The Hanford Waste Treatment and Immobilization Plant will vitrify radioactive waste into borosilicate glass. The high-level waste (HLW) glass formulations are constrained by processing and property requirements, including restrictions aimed at avoiding detrimental impacts of spinel crystallization in the melter. To understand the impact of glass chemistry on crystallization, two HLW glasses precipitating small (∼5 μm) spinel crystals were individually mixed and melted with a glass that precipitated large (∼45 μm) spinel crystals in ratios of 25, 50, and 75 wt.%. The size of spinel crystals in the mixed glasses varied from 5 to 20 μm. Small crystal size was attributed to: (1) high concentrations of nuclei due to the presence of ruthenium oxide and (2) chromium oxide aiding high rates of nucleation. Results from this study indicate that the spinel crystal size can be controlled using chromium oxide and/or noble metal concentrations in the melt, even in complex mixtures like HLW glasses. Smaller crystals tend to settle more slowly than larger crystals, therefore smaller crystals would be more acceptable in the melter without a risk of failure. Allowing higher concentrations of spinel-forming waste components in the waste glass enables glass compositions with higher waste loading, thus increasing plant operational flexibility. An additional benefit to the presence of chromium oxide in the glass composition is the potential for the oxide to protect melter walls against corrosion.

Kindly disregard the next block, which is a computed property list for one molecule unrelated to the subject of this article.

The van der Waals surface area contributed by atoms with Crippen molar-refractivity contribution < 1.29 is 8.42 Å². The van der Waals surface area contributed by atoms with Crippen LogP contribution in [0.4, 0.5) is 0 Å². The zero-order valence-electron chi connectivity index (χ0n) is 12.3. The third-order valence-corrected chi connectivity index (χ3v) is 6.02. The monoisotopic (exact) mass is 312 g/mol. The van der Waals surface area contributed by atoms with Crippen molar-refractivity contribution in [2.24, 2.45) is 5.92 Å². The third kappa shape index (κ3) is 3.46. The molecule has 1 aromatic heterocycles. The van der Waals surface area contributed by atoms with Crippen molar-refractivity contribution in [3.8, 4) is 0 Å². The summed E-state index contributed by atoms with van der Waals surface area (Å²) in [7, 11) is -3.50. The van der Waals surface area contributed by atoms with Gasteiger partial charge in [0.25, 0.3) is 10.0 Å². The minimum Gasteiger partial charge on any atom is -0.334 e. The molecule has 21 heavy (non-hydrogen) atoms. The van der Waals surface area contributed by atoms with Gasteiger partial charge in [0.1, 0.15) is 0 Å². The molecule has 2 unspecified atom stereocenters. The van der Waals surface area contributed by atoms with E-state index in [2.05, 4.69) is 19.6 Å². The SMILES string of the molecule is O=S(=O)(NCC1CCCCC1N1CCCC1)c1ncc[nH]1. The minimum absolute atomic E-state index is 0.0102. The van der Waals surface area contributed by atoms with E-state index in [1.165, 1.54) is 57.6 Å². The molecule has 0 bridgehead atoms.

Materials Science and Engineering


U.S. Department of Energy, Grant None

Keywords and Phrases

Crystal size; HLW glasses; Spinel; Spinel size

International Standard Serial Number (ISSN)


Document Type

Article - Journal

Document Version


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© 2023 Elsevier, All rights reserved.

Publication Date

01 Jan 2022